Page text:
Dutch designer Jólan van der Wiel’s organically shaped sitting stools are truly one of a kind. Van der Wiel takes us through the inspiration and production behind his work in the NGV Collection, Original gravity stool, 2016, and speaks about some recent projects.
The origins of my work Original gravity stool, which was designed in 2011 and manufactured in 2016, and other similar stools I have produced, came from my research titled ‘Nothing is Something.’ The aim of the research was to explore and visualise what was always already there, but invisible to the human eye. In search of a means of visualisation, gravitation caught my attention; as an invisible but omnipresent power, gravity offers the possibility to manifest itself visually within the realm of material. Departing from the idea that everything is influenced by gravity, a force with a strongly shaping effect, I intended to manipulate this natural phenomenon by exploiting its own power: magnetism. From the beginning of the project, I intended to take a step back and let the natural phenomenon itself determine the final shape of the object. How could we use a natural phenomenon to create a functional object? How could we work together with the environment to create something for us humans? My role as a designer should be nothing but a supporting one, determining only the conditions under which the object could take shape. This research led me to create The Gravity Tool, a machine comprising several strong magnets that are held into place by two weights. I intentionally designed it so it doesn’t require electricity, as though it could have existed for a long time and been discovered from an ancient civilization. I experimented with small and big magnets to see whether it was possible to make an object like a stool, as the materials for magnetic art didn’t exist yet. I’m pleased to say these materials now do exist.
The first and most important step is the mixture of the materials. The gravity stool consists of a mixture of iron filings with different components of plastics. I then determine the shape of the seat and the places where the chair legs should go and put the well-mixed material in the pan that is inside my machine. After that, the gravity power takes over. Everything that happens between the points I give (between the seat and the leg ends) is also a surprise for me and owes its shape totally to the magnetic fields themselves. Because of the large amount of iron – almost six kilos each – it caused the reaction to the magnets that I hoped for. I have also produced a table using the same principles as the stool, called Monster table, in 2017 for Groninger Musuem, Netherlands, using an enormous 2000-kilogram electromagnet. Every gravity stool I create is unique because magnetic fields are never the same; the shapes change constantly. Even when you use the exact same process, the result will always be different. That is the beauty of it: even if you made the gravity stools in a production line, the result would be a unique object every single time.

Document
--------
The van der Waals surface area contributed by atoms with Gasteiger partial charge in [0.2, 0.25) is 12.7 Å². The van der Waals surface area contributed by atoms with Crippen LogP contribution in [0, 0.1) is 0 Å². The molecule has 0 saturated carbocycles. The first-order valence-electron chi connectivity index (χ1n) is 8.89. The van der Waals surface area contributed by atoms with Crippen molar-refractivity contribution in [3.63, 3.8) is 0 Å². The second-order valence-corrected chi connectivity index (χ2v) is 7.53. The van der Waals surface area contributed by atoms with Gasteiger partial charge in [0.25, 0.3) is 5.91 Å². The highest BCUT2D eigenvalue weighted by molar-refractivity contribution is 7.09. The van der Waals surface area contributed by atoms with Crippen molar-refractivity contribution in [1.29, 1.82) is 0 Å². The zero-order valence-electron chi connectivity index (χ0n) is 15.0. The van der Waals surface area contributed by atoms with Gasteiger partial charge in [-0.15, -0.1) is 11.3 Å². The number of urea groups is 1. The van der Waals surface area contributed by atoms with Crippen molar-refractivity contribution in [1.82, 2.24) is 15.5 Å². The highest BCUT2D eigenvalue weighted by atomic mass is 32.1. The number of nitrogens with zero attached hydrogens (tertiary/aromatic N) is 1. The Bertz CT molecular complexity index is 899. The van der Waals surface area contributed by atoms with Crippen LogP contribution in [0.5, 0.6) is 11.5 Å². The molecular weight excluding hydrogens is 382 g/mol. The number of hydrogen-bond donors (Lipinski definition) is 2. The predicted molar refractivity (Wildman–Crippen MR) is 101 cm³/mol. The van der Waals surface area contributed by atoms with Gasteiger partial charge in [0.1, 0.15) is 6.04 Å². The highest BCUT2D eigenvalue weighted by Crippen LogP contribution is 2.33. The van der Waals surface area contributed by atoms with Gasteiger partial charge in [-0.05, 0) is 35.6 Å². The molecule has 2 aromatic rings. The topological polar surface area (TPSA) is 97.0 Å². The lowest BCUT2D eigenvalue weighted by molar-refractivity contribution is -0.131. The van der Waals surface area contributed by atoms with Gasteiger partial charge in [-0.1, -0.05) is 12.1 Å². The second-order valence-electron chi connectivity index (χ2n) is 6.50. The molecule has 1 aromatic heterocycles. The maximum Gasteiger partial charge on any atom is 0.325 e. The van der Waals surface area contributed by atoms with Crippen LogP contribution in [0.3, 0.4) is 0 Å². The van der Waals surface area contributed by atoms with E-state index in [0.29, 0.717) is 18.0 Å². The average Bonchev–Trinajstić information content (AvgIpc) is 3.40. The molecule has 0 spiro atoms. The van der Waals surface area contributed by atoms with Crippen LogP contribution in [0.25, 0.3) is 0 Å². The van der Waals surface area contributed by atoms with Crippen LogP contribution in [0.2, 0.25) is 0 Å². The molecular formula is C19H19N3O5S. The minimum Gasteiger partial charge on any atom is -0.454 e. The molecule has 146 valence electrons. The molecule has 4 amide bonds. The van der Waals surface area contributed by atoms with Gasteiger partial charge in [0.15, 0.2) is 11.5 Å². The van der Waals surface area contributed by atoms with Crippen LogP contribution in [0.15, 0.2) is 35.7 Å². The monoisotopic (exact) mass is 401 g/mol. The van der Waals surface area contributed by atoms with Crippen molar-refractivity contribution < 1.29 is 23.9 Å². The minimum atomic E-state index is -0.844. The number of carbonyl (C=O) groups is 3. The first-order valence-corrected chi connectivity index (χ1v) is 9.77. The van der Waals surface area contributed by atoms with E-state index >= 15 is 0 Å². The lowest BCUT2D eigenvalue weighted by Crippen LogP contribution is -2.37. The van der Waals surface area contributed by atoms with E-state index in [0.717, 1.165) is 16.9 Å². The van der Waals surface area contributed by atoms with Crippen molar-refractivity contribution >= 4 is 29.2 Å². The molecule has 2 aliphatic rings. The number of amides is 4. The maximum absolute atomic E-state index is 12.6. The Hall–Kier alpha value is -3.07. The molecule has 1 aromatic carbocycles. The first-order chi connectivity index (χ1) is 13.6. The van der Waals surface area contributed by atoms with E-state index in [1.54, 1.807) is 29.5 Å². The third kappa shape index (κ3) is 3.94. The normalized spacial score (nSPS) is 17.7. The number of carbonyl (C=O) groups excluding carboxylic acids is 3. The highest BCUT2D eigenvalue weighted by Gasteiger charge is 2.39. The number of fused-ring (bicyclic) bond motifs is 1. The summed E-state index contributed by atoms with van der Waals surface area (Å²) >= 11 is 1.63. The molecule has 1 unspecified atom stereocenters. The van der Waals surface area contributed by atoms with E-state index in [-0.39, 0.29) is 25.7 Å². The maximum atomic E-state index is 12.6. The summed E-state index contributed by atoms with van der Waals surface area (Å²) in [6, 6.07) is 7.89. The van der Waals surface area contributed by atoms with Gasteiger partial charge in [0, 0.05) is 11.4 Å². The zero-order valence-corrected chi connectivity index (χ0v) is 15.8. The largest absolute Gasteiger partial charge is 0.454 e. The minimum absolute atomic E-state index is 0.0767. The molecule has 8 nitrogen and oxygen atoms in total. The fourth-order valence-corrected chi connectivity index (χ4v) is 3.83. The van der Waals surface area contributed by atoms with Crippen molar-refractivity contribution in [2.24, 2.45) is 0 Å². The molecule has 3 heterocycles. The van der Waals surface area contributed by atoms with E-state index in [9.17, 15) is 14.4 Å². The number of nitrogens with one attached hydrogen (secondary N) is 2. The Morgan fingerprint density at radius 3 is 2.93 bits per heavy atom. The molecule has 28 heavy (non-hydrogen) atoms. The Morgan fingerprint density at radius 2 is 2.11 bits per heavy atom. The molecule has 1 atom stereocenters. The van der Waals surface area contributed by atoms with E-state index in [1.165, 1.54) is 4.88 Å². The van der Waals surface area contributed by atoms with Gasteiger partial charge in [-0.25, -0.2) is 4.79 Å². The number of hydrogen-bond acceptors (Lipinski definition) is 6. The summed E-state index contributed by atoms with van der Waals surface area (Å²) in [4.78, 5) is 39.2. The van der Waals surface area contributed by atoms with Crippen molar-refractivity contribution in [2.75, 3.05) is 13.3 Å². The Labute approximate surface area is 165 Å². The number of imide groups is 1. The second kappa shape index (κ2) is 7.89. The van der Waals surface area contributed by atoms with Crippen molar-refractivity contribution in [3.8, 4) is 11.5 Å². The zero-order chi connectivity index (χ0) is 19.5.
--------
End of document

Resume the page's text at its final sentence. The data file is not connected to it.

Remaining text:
Colour depends on the metal powders I use to make the objects. The base colour is always dark because it consists of more than fifty percent metal powder. I use grey coloured iron powder as well. Sometimes I add a contrasting colour such as blue, red, green, white or purple, like my stool in the NGV Collection, to show the difference between the natural colours of the metals and the human factor of the manipulator. I always work from the idea of extreme environments. I research a certain environment, what natural forces are active within that environment and what happens if you change that. Since 2017, I have been working more with specific themes and developing techniques that fit within these themes. I have been focusing on the subject of water for the last few years. For example, at my 2017 exhibition Tropic City in Het Scheepsvaartmuseum, Amsterdam, which was a fantasy of what it would be like if Amsterdam were tropical, I created objects that could absorb and circulate water; for example, Water bench, 2017.
My attention has now shifted from the physical world to the virtual world. I am currently working on projects that are focused on visualising invisible data that is normally only available to scientists. I was approached by a water authority in the Netherlands to contribute as an artist to increase the public’s ‘water awareness’. To make the system of dykes and drainage in Holland futureproof, it is constantly monitored and many parts need to be reinforced or raised. The idea is to make the dyke digitally visible, as if you could pass through it. We want to make this data available to a broader audience in apps and through augmented reality. Like the Original gravity stool, this work is focused on manipulating and controlling natural forces.
This was originally commissioned and published in NGV Magazine Issue 23 Jul–Aug 2020.